Where to for Australia’s most progressive society?
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DJA 4:45 pm 16 Oct 17

EJA said :

[…] The definition of marriage is;-
[cherry picked definitions]
[…]
Marriage is a legal contract between a couple. The current contracts were entered into under the legal man and woman or male and female Union. I personally do not wish to make my current marriage null and void. […]

There is an old nautical term about marrying ropes. They can be the same size and material without affecting that definition!

I am curious, how would the proposed changes make your current “contract” null and void? Any legal eagles care to offer comment?

EJA 12:53 pm 16 Oct 17

You have commented about the pathetic non-binding postal survey on same sex marriage ! I have to agree that this survey is both pathetic and a waste of tax payers money due to the simple yes/no option.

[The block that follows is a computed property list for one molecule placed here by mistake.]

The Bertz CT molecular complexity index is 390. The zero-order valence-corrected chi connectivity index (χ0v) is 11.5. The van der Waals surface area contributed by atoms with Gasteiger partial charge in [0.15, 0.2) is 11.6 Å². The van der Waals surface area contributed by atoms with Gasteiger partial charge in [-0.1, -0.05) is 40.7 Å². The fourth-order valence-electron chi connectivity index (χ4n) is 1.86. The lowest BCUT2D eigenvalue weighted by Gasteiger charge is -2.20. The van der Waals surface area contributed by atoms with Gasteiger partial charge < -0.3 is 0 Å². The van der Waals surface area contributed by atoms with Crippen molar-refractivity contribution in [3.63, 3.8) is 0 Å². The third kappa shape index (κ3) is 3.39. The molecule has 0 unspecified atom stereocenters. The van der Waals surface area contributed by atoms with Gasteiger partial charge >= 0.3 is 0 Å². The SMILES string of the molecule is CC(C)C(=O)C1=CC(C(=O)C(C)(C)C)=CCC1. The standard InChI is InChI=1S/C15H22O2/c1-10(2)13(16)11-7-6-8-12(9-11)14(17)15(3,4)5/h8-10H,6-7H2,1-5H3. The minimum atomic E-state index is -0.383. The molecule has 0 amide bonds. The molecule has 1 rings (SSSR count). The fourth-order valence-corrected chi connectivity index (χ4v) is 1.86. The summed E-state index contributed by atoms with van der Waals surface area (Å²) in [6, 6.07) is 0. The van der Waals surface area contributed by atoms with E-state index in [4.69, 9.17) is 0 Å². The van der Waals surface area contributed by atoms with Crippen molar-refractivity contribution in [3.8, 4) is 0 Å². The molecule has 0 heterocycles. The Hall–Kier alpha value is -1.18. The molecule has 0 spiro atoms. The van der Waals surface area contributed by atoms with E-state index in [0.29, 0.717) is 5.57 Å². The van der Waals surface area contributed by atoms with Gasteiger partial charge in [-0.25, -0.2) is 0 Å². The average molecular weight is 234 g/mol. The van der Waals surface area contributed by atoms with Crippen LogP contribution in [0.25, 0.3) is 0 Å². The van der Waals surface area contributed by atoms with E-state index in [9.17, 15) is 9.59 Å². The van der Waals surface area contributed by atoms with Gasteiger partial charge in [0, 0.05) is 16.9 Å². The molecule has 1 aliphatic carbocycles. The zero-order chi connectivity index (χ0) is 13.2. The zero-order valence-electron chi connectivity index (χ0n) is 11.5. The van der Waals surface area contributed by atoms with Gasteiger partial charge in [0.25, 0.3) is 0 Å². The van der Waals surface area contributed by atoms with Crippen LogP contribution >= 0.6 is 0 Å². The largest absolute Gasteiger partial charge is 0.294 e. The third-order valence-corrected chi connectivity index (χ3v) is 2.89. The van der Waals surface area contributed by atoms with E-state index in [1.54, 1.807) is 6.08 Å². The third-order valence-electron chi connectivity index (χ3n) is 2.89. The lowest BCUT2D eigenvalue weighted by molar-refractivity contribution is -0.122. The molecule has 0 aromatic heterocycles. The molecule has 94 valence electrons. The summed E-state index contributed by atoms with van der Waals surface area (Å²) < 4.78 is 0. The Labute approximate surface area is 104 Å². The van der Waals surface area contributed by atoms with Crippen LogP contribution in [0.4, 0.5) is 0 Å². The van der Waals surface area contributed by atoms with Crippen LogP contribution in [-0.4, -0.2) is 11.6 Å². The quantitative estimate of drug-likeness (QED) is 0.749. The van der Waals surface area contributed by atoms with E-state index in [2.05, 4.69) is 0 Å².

I do not believe “marriage”, “married” is the correct title for this union between two couples of the same gender.
The definition of marriage is;-
1. A union between male and female( heterosexual), two different genders
2. A Union, fusion, amalgamation of two different metals
3. A fusion of music (eg blues and rock) , two different genres
Marriage is a legal contract between a couple. The current contracts were entered into under the legal man and woman or male and female Union. I personally do not wish to make my current marriage null and void.
You imply that all ACT residents are forward in our thinking toward same sex marriage, but at the same time you have blatantly shown that none of us are intelligent enough to read a dictionary. Nor innovative enough to use a different term for same sex Union.